Opportunities to use rarely-seen Pokémon in this metagame were few and far between, but this time Pyroar sure helped me out a lot. The time I spent the previous day fine-tuning everything really paid off. This tournament was not only my self-organised tournament, but also the Battle Road Gloria Kyushu qualifier tying into a nationwide tournament, so I was happy to win it. The feeling was truly Glorious!

I shall work hard in order to not disgrace the title of Kyushu representative at the National finals.

It’s been a late first blog post about XY content, but I’d like to thank the readers who have been following my blog up till now.

About the Author

is a VGC player hailing from the tropical island of Singapore. Previously involved mostly in translating Japanese VGC blog articles for the rest of the world, organising official VGC events and friendlies with other countries for Singapore has come to be his primary role.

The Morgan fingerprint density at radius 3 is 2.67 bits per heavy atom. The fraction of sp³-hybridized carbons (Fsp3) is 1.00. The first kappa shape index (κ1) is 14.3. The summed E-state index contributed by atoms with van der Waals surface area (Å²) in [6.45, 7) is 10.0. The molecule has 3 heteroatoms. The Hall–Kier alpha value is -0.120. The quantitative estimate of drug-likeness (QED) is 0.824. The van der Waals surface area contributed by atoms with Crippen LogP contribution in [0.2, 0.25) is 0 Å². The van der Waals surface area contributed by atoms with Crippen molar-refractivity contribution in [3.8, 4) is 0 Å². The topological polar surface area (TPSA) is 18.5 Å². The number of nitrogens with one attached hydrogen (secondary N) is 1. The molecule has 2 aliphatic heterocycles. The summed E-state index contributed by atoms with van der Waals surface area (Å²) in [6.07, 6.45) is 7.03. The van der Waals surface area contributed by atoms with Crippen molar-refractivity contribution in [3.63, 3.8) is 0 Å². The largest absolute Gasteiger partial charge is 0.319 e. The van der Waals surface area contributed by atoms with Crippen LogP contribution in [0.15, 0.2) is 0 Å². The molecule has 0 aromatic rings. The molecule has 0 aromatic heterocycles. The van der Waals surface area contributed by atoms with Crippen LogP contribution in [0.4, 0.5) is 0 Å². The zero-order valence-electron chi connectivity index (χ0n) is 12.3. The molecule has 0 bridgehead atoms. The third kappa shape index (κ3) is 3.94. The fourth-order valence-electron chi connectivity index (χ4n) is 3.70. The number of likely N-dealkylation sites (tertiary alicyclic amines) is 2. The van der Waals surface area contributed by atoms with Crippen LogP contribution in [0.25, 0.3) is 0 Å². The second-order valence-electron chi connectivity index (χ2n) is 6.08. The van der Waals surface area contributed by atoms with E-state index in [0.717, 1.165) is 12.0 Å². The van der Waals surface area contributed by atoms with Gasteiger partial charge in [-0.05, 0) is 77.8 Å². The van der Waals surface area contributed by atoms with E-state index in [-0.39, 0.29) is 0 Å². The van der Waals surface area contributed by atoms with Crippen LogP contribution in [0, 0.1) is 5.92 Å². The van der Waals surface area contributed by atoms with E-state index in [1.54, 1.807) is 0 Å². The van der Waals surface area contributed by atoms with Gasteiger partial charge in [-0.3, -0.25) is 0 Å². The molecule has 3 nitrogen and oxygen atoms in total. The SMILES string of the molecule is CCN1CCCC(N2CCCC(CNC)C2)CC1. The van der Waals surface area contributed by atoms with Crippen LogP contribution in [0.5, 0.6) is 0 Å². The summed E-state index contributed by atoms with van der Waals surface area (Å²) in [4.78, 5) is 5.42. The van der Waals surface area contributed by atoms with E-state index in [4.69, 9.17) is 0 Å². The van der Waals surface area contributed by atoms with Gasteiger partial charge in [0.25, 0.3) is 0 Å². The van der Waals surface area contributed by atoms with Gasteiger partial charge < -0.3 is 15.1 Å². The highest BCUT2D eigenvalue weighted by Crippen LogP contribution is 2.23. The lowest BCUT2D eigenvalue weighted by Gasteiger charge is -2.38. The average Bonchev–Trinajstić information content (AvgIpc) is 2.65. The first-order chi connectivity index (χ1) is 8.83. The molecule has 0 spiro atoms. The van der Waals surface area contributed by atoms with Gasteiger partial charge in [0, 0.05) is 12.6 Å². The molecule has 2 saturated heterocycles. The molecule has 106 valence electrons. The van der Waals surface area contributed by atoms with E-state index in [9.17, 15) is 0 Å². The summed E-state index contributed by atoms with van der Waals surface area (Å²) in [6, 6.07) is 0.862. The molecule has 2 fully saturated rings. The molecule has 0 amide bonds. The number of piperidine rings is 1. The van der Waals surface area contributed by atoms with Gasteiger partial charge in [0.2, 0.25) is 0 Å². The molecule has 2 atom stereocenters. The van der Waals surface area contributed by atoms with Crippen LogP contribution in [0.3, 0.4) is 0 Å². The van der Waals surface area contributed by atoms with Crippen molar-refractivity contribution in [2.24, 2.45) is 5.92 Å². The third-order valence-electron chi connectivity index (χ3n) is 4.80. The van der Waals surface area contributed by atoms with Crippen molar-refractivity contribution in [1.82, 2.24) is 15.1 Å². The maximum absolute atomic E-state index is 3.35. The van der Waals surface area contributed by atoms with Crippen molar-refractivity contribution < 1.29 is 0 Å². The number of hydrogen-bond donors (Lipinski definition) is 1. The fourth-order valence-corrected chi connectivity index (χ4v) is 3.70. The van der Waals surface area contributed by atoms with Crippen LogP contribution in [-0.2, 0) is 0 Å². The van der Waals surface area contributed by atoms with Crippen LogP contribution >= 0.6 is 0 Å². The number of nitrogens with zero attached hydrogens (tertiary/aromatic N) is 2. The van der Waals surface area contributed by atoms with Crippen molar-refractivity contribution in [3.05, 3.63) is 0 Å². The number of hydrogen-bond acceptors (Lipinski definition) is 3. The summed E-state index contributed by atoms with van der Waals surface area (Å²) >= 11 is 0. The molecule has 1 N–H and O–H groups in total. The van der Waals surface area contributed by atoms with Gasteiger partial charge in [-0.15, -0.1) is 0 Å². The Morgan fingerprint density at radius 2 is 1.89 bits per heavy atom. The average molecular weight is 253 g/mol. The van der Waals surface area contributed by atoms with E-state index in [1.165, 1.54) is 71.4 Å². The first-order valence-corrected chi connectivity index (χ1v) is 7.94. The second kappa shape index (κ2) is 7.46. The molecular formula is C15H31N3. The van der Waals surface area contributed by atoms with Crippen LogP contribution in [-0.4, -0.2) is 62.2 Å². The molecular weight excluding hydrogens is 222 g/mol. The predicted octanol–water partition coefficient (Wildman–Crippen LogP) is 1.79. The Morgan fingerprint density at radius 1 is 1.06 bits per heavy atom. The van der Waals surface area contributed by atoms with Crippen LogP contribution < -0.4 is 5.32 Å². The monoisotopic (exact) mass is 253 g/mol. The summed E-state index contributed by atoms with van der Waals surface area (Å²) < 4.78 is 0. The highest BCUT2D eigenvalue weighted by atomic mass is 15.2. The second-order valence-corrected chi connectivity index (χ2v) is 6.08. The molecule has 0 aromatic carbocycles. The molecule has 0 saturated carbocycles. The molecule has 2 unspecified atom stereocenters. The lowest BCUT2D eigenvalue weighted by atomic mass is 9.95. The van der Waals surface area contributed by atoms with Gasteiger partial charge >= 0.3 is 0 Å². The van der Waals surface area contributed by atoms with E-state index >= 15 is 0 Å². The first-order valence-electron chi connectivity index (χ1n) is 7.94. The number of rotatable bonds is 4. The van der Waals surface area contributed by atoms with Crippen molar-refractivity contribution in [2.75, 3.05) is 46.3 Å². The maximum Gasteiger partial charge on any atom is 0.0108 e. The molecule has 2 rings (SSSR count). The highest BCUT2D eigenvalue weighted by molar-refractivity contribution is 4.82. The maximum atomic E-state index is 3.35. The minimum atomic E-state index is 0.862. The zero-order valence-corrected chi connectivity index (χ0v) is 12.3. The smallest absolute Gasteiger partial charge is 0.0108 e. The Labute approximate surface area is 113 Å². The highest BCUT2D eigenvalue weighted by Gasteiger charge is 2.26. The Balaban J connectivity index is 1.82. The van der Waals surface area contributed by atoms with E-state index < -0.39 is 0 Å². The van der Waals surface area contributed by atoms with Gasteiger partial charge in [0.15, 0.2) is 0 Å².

7 Responses to Kangaskhan Pyroar – 23rd Battle Road Gloria Kyushu 1st Place Team Report

  1. blutrane says:

    I enjoyed this report – I’m really curious about your EVs on your bulky specs gardevoir, I know you must have invested at least 252HP and 124 Def to survive that talon flame :)

  2. TitoVic says:

    Congratulations for the succes, and thanks to post the report here. I have curiosity that what you don’t have a grass Type to combat bulky waters (rotom-wash).

  3. araluen7 says:

    I don’t think you guys understand that this isn’t tanzying’s team, he just merely translated it from see_miruo’s personal blog

  4. timwu911 says:

    Hmm great team, See! I’m also gonna try out a pyroar. Btw, I already have 31/0/even defense/31/31/31 litleos if anyone wants to try it out as well. PM me if u want one.

  5. EvilMario says:

    Thanks for the translation. As someone who usually carries an odd ball Pokemon on my team, it puts a smile on my face.

  6. Crunchy says:

    Good to see some love for Normal-types!

  7. expo45 says:

    I wouldn’t mind a litleo please I have a mienfoo with knock off and reckless don’t know it’s ivs but I’ll check plus it has jolly nature